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2007 Proprietary Red No. 1

2007 Proprietary Red No. 1
88 In Stock
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/ 750mL
SKU: 2007PR1750

The 2007 Propriety Red #1 is our inaugural release, a Cabernet Sauvignon blend, 86% Cabernet Sauvignon, 8% Merlot, and 6% Malbec.  This wine was created from a special selection of hand-picked fruit from the finest vineyards in Oakville, Coombsville, Yountville, and Stags Leap District.  The wine is inky dark in color to the edge of the wine glass, has a layered aromatic profile of sweet dark fruits, toasty oak, and a nice floral lavender notes. On the palate, it is packed with flavors of dark black cherries, rich ripe plums, and spicy currants, transitioning smoothly to vanilla notes and ripe chewy tannins that linger throughout the long finish.  This wine has great structure and is well balanced.  The acid structure is made crafted for aging. Although it will pair well with a variety of dishes, this is a Cabernet Sauvignon blend created for a grilled steak! 

The 2007 Proprietary Red No. 1, a blend of 86% Cabernet Sauvignon, 8% Merlot, and 6% Malbec, has beautiful and exceptionally pure creme de cassis notes intermixed with spring flowers, spice, and flowers. The complex aromatics are followed by a flawlessly constructed wine with full-bodied richness. The elegance, purity, and texture build incrementally and last a long time on the palate. The cascade of creme de cassis fruit almost reminded me of the kind of fruit and texture one sees in more recent vintages of Pontet-Canet or some of the brilliant Cabernet-based wines from Lewelling in Napa Valley. This wine is drinkable now, as many 2007s are, but capable of two decades of cellaring. An impressive discovery during my sojourn in Northern California were these wines from Patel.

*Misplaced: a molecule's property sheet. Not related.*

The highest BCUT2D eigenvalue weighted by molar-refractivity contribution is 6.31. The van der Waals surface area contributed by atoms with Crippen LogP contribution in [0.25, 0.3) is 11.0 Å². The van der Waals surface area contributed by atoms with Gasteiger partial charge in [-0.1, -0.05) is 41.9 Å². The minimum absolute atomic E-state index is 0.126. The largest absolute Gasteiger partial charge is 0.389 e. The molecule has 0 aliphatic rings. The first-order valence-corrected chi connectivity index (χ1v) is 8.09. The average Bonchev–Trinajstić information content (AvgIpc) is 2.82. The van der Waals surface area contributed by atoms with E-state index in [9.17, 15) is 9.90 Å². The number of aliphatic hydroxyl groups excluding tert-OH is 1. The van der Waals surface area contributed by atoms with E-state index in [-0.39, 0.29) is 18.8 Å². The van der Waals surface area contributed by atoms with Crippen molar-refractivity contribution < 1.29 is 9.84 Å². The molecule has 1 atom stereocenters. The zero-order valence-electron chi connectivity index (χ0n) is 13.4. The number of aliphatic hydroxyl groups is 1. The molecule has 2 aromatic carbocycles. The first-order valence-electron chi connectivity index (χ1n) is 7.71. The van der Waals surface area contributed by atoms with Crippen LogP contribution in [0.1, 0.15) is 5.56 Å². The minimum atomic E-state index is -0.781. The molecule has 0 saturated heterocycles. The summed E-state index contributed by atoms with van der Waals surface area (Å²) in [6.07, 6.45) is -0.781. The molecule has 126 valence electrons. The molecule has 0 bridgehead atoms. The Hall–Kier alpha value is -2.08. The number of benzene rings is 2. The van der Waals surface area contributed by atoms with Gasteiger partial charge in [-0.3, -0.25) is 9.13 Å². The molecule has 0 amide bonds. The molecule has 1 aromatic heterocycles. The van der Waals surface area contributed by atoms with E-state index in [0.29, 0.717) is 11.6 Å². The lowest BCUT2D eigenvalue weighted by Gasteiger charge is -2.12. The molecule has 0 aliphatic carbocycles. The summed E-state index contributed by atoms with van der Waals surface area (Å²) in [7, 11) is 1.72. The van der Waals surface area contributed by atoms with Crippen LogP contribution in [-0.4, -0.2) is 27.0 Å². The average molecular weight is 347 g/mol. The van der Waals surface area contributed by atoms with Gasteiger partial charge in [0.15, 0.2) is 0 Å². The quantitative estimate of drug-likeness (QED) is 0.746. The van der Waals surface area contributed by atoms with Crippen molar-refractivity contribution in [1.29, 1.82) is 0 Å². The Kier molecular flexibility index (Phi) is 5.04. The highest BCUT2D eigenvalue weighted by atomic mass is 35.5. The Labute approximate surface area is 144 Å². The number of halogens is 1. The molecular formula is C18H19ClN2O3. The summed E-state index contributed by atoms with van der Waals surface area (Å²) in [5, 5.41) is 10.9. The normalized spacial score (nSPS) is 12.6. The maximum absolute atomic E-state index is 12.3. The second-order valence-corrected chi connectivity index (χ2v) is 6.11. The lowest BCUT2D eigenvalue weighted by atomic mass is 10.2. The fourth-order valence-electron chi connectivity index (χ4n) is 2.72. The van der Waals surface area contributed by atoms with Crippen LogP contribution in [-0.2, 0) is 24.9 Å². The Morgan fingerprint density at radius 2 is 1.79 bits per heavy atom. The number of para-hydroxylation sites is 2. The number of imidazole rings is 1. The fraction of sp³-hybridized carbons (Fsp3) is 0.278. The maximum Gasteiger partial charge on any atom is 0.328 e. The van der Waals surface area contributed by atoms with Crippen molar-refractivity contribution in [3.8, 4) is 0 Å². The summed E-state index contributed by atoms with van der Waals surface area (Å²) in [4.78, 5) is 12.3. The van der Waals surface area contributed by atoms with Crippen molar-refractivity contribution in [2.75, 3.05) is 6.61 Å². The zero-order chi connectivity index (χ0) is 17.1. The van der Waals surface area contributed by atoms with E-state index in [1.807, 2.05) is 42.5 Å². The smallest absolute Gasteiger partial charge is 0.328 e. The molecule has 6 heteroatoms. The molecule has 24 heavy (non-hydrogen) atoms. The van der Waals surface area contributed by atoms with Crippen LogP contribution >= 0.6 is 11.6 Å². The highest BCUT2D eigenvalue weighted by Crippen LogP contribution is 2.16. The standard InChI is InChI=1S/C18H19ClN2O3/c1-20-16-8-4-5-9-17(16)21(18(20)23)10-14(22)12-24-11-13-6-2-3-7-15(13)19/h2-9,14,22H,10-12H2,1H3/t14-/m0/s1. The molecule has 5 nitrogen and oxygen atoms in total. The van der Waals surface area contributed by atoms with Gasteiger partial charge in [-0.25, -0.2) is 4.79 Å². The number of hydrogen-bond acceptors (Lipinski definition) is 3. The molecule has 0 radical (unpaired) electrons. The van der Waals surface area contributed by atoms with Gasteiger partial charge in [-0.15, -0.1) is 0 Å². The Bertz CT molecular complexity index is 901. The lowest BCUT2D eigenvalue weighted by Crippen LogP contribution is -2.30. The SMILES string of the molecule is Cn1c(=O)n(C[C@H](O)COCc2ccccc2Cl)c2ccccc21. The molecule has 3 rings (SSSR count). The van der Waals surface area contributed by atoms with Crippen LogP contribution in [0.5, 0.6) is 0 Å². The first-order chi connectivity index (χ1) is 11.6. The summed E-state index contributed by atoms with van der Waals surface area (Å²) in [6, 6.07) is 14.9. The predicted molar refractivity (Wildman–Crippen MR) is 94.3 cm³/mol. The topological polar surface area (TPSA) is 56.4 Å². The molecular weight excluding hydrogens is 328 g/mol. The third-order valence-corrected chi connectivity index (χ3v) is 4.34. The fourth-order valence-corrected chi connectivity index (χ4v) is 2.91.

~ 95 Points - Robert Parker, The Wine Advocate 

Wine Specs
Cabernet Sauvignon
Napa Valley
Alcohol %
Robert Parker
Wine Profile
Vineyard Notes
The 2007 California Cabernet Sauvignon growing season was ideal by most standards. California experienced an early spring, with low precipitation, drying the soils, and stopping canopy production early in the season. Mild weather prevailed throughout much of the summer, reaching above ninety-degree temperatures only occasionally until mid-August. This steady, even, weather pattern, allowed the grapes to mature evenly over a long period of time. A mini-heatwave just before Labor Day gave us a few days of over one hundred degree temperatures in many locations. The heat spike at the end of August was replaced by cool afternoon breezes and fog, leveling off sugar accumulation. Grapes were afforded a steady maturity process throughout September and the beginning of October.
112 cases